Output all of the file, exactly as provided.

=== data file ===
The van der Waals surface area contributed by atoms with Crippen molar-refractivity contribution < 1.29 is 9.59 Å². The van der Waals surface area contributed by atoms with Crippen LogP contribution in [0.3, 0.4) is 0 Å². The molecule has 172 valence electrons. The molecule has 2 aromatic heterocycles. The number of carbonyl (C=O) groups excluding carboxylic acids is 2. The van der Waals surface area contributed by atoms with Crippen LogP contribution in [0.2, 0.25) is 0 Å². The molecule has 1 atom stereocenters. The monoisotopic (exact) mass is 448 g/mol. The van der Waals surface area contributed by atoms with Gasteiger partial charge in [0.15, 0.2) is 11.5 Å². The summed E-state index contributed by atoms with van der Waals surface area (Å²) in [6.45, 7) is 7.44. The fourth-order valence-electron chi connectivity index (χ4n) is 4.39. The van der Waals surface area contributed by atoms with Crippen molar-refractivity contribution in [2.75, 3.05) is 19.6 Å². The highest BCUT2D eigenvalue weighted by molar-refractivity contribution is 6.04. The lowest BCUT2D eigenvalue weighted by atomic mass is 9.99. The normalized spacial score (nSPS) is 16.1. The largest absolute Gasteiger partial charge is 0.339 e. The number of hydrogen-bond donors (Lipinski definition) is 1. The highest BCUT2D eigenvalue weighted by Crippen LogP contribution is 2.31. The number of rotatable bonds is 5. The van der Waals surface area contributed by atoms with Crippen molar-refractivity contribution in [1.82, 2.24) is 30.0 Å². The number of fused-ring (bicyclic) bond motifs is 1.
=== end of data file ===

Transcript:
The van der Waals surface area contributed by atoms with Crippen molar-refractivity contribution < 1.29 is 9.59 Å². The van der Waals surface area contributed by atoms with Crippen LogP contribution in [0.3, 0.4) is 0 Å². The molecule has 172 valence electrons. The molecule has 2 aromatic heterocycles. The number of carbonyl (C=O) groups excluding carboxylic acids is 2. The van der Waals surface area contributed by atoms with Crippen LogP contribution in [0.2, 0.25) is 0 Å². The molecule has 1 atom stereocenters. The monoisotopic (exact) mass is 448 g/mol. The van der Waals surface area contributed by atoms with Gasteiger partial charge in [0.15, 0.2) is 11.5 Å². The summed E-state index contributed by atoms with van der Waals surface area (Å²) in [6.45, 7) is 7.44. The fourth-order valence-electron chi connectivity index (χ4n) is 4.39. The van der Waals surface area contributed by atoms with Crippen molar-refractivity contribution in [2.75, 3.05) is 19.6 Å². The highest BCUT2D eigenvalue weighted by molar-refractivity contribution is 6.04. The lowest BCUT2D eigenvalue weighted by atomic mass is 9.99. The normalized spacial score (nSPS) is 16.1. The largest absolute Gasteiger partial charge is 0.339 e. The number of hydrogen-bond donors (Lipinski definition) is 1. The highest BCUT2D eigenvalue weighted by Crippen LogP contribution is 2.31. The number of rotatable bonds is 5. The van der Waals surface area contributed by atoms with Crippen molar-refractivity contribution in [1.82, 2.24) is 30.0 Å². The number of fused-ring (bicyclic) bond motifs is 1.